Are Empty Wine Bottles Recyclable?

There’s nothing quite as relaxing as enjoying a glass of wine at the end of a busy tumultuous day. It’s not only great for your nerves but it can also help with digestion.

But the more wine you take, the more empty bottles you have lying around your house.

And if you’re trying to live a sustainable life, it can be particularly tricky trying to figure out how to get rid of these bottles.

Fortunately, this is where we come in – today’s post is going to discuss all things wine bottle disposal.

Can you recycle wine bottles?

Yes, wine bottles can be recycled. However, some state’s recycling programs don’t accept them. As such, you should always confirm that your local authorities accept them before tossing them in your recycle bin.

Are colored wine bottles recyclable?

Yes, colored wine bottles are recyclable. In fact, any type of colored glass bottle can be recycled.

Why aren’t wine bottles sometimes recyclable?

There are several reasons why wine bottles are sometimes not recycled. For one, sometimes they aren’t properly color sorted. Secondly, since they are heavy, transporting them to recycling facilities, especially far-off ones, can be expensive.

How do you dispose of old wine bottles properly?

Once you confirm that your local authorities accept wine bottles, you should ensure that yours are empty – if you can, rinse them to get rid of extra drops of wine.

Afterward, separate them according to their colors – clear, green, and brown.

Then place the different heaps of bottles in different plastic bags and toss them in your recycling bin.

What happens to recycled wine bottles?

When wine bottles reach the recycling facility, they are sorted, cleaned, and crushed to form what is known as a cullet.

Afterward, the cullet is mixed with sand and limestone then melted in a furnace at a temperature of between 2600 and 2800 degrees Fahrenheit. The exact temperature required depends on the type of glass being melted.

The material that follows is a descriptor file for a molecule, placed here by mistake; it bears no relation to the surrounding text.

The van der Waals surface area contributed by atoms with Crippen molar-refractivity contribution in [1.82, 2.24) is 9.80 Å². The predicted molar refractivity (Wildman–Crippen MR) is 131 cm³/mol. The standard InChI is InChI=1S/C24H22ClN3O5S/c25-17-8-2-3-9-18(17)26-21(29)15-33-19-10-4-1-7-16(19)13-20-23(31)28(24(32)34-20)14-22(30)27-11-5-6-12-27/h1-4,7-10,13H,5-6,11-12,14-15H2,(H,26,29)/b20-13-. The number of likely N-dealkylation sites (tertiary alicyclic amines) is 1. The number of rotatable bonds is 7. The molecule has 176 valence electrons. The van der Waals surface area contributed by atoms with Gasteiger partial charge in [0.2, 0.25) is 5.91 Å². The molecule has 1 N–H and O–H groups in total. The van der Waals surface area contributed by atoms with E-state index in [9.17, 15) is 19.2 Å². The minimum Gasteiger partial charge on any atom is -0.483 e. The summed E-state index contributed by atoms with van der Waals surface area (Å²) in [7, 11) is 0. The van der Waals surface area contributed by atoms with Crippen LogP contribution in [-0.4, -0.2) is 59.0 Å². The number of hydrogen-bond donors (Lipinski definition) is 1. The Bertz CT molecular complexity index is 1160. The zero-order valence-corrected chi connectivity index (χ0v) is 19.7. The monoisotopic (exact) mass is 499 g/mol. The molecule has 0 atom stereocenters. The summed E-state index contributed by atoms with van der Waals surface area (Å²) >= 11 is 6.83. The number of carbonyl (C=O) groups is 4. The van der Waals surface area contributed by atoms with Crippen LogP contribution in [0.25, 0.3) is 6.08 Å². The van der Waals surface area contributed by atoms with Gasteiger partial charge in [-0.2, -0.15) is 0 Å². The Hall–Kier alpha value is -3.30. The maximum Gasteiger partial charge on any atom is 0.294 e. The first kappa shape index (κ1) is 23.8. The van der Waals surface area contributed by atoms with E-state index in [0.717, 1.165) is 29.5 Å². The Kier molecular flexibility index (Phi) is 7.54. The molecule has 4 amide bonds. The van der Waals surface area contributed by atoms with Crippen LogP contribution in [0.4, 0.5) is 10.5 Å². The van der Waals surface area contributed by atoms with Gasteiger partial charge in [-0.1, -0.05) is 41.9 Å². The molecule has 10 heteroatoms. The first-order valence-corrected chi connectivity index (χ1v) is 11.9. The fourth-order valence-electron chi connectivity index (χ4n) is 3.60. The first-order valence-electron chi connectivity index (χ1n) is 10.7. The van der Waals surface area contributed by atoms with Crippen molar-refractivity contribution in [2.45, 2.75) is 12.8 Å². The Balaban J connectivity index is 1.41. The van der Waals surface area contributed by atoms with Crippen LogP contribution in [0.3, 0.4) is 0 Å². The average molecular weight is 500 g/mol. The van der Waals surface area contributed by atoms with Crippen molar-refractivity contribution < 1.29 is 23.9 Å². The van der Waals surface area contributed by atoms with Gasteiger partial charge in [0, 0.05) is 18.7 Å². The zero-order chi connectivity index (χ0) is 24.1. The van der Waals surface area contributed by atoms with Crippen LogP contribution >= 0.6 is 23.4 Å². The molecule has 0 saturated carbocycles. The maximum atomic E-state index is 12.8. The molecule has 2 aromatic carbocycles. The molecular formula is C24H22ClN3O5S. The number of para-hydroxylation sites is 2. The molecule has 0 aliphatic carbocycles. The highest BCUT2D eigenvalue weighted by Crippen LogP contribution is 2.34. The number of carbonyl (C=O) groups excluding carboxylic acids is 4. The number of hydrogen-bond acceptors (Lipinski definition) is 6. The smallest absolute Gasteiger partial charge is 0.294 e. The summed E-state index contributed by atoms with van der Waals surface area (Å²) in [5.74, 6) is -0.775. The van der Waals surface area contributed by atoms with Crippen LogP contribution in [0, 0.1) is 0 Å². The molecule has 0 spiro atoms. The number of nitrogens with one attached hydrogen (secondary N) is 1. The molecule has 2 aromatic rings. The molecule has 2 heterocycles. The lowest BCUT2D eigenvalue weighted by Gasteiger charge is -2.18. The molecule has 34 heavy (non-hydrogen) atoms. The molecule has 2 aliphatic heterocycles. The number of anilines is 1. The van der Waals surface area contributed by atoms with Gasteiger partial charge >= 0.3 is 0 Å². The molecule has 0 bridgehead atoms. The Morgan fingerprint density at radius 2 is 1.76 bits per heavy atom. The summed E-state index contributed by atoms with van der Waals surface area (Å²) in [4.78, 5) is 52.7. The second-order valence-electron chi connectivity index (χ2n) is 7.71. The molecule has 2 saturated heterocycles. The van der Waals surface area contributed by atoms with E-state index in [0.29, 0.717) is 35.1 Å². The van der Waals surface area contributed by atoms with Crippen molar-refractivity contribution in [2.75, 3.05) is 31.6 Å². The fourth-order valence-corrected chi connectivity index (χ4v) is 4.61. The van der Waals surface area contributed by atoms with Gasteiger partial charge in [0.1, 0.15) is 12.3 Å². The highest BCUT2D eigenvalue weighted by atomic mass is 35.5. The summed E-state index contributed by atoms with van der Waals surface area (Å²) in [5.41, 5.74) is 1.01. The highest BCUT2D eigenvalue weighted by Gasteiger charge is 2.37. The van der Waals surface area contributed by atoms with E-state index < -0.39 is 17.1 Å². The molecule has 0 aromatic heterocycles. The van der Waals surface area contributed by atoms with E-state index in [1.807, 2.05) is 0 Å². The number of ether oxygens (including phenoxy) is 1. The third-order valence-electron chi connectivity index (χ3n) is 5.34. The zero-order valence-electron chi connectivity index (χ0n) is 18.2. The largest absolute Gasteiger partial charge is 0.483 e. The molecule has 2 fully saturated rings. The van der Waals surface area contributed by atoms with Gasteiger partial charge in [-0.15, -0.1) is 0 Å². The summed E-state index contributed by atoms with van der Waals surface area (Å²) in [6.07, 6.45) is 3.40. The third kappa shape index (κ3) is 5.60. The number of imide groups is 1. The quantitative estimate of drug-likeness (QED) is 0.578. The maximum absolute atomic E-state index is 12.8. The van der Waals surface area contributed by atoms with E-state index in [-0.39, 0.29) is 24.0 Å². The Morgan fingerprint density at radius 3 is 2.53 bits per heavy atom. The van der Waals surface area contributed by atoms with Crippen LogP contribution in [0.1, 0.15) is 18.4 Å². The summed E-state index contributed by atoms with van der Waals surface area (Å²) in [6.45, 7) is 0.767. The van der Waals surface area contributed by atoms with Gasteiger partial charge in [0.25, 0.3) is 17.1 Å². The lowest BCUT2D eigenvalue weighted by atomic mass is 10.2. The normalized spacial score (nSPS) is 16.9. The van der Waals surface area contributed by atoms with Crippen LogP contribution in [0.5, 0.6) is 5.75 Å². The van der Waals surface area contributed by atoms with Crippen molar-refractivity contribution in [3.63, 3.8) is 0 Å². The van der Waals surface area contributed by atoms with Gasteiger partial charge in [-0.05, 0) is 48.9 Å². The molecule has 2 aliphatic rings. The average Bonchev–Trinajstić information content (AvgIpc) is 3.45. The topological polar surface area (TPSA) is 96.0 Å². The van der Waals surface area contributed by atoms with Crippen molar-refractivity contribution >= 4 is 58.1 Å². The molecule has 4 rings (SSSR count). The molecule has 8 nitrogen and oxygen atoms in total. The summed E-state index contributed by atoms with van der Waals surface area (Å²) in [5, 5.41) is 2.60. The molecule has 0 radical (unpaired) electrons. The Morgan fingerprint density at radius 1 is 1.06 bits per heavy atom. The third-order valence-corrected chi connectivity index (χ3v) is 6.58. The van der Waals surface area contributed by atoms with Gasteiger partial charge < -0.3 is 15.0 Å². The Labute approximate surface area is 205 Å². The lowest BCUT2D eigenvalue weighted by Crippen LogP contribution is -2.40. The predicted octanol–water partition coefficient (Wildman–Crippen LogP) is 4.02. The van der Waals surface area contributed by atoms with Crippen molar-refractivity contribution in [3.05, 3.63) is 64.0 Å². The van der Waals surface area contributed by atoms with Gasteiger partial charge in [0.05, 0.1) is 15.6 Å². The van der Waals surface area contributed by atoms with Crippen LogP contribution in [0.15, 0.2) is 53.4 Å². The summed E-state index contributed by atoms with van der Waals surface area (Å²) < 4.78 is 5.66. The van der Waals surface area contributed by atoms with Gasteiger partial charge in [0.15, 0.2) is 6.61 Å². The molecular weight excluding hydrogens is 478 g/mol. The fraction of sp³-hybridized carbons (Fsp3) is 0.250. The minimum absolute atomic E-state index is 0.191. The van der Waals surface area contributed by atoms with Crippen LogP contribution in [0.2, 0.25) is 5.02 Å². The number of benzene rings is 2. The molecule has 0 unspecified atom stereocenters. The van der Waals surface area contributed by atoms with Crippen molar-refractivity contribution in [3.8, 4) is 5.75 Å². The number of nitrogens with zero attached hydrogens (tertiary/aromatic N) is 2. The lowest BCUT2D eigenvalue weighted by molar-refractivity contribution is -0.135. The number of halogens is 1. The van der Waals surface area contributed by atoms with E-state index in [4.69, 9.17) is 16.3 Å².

Whatever the case though, the molten result is used to create other objects like beads, tiles, fractionators, fiberglass, underlays, and new glass bottles. Interestingly, new glass objects can be made of up to 70% recycled glass.

Is there anything else you can do with empty wine bottles besides recycling them?

Even if your local authorities don’t recycle wine bottles, you don’t have to throw them in the trash – you can easily reuse them.

Here are a few ways you can reuse a wine bottle:

  1. As a vase
    One of the most popular ways to reuse your wine bottles is to use them as vases. They are big enough to hold at least one flower stem.
  2. For storage
    You can comfortably use wine bottles to store rice, lentils, and even M&Ms.
  3. As a light display
    If you’re looking for a new and creative way to decorate your home this Christmas, consider using your old wine bottle as a light display. All you have to do is drill a 0.75-inch hole at the back of the bottle and feed string lights through it.

Reuse then recycle

Ultimately, the most sustainable way to deal with empty wine bottles is to reuse them and then find a way to recycle them.

One Comment

  1. I happen to have a multitude of (mostly green) wine bottles that the recycling agencies in my area do not deal with, & I hate to just put them in the regular trash collection, which basically just goes to the County Dump. These bottles can be reused, or even be reconfigured for other uses. It’s so upsetting how much waste happens on this Earth! By now, we should ALL know better about how to use our resources & our talents to serve ALL!!! So where in the world can I recycle these bottles to a good cause?!?

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